Si’s Telling Stories Again on January 26th
You probably already know this. But when someone in Appalachia or the Deep South says to you, “You’ve been telling stories again,” they’re basically telling you that you’re lying.
But the story I’m going to tell at 6:30 pm tomorrow, Tuesday, January 26 is as true as memory allows. I’ve never told it before. I’ll be telling it for the first time ever during a special event called Local Live(s) on my wonderful Charlotte, North Carolina NPR Station WFAE-FM. Please click https://www.eventbrite.com/e/local-lives-wfae-tickets-134280846627?aff=storytellerpromo to get your ticket for the event, only $5.00 plus a $1.94 handling fee. Tickets are limited.
The story takes place in the town of Roanoke Rapids, in that part of North Carolina we call “Down East,” in the late 1970s. I was there working as an organizer for the Amalgamated Clothing and Textile Workers Union (ACTWU).
Back then, Roanoke Rapids was the second largest textile mill town in the United States (the first was Kannapolis, North Carolina) with some 3,500 rank and file workers in seven mills. The mills were all owned by the J.P. Stevens Company, at the time the second largest textile corporation in the world. The union was fighting to get a contract and was having a hard time of is. The portrayal of this historic labor struggle in the movie Norma Rae starring Sally Field, isn’t completely accurate, but it definitely catches the spirit of these courageous workers.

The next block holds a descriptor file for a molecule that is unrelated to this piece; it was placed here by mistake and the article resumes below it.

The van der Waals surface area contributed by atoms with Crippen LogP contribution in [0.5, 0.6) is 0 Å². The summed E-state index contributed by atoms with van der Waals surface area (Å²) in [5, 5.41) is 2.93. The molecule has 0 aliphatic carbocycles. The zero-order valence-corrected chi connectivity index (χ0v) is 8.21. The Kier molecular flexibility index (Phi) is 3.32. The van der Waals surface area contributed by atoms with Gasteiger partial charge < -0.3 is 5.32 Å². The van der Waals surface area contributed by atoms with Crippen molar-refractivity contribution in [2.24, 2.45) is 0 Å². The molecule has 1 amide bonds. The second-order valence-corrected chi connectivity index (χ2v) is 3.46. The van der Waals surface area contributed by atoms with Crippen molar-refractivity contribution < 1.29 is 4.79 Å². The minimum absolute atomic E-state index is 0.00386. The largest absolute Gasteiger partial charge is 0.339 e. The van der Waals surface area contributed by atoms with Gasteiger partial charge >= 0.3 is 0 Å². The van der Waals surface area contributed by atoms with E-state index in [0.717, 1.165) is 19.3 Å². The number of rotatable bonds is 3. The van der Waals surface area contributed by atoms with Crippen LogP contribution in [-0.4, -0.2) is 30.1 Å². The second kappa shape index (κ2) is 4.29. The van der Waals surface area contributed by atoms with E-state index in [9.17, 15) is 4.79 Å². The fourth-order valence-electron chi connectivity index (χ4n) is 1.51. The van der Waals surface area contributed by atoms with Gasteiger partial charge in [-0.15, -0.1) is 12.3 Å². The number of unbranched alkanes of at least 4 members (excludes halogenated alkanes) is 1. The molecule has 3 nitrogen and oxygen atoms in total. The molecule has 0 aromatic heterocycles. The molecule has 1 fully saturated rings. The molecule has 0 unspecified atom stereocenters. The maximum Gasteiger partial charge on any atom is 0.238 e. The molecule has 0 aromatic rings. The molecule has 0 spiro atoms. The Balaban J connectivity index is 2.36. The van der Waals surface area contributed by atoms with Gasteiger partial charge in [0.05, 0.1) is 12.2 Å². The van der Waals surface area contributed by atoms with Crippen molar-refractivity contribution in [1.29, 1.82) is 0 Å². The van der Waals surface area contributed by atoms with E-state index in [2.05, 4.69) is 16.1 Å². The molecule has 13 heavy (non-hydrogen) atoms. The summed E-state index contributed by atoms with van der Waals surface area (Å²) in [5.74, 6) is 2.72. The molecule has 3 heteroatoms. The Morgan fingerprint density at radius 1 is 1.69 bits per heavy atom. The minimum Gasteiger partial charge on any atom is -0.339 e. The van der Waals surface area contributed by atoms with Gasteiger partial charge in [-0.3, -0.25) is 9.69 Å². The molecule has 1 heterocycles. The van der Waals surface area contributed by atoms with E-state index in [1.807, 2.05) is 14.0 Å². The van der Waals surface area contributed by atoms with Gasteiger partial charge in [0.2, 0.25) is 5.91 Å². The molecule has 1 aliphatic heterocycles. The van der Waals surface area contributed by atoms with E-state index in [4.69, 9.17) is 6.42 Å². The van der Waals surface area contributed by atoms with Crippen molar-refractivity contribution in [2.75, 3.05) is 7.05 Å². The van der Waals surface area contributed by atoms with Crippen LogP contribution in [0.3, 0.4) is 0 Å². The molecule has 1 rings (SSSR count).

Contrary to rumor, I am not the model for the Jewish organizer played by the late Ron Leibman in the film. As it happens, I got to town just a little bit after the movie ended. That’s when I met and became friends with Louis Harrell.
I’m still putting the story together with elements that may or may not include the Roanoke River, cotton mills, Brown Lung disease, the 1934 General Strike, coal miners, cotton dust, graveyard shift, pall bearers, porch swings and how I came to write my song “Go To Work On Monday.” Even I won’t know how the story ends until I tell it to you tomorrow evening.
Click https://www.eventbrite.com/e/local-lives-wfae-tickets-134280846627?aff=storytellerpromo to listen and find out why I’m still telling stories.
ABOUT LOCAL LIVES
Local Live(s) is a storytelling event focused on deepening the connection between journalists and the communities they serve. And it’s all virtual, so you can watch and participate from the comfort of your couch. They’ll be live music and fantastic true stories from journalists and local legends. Get your tickets and more info here: https://www.eventbrite.com/e/local-lives-wfae-tickets-134280846627?aff=storytellerpromo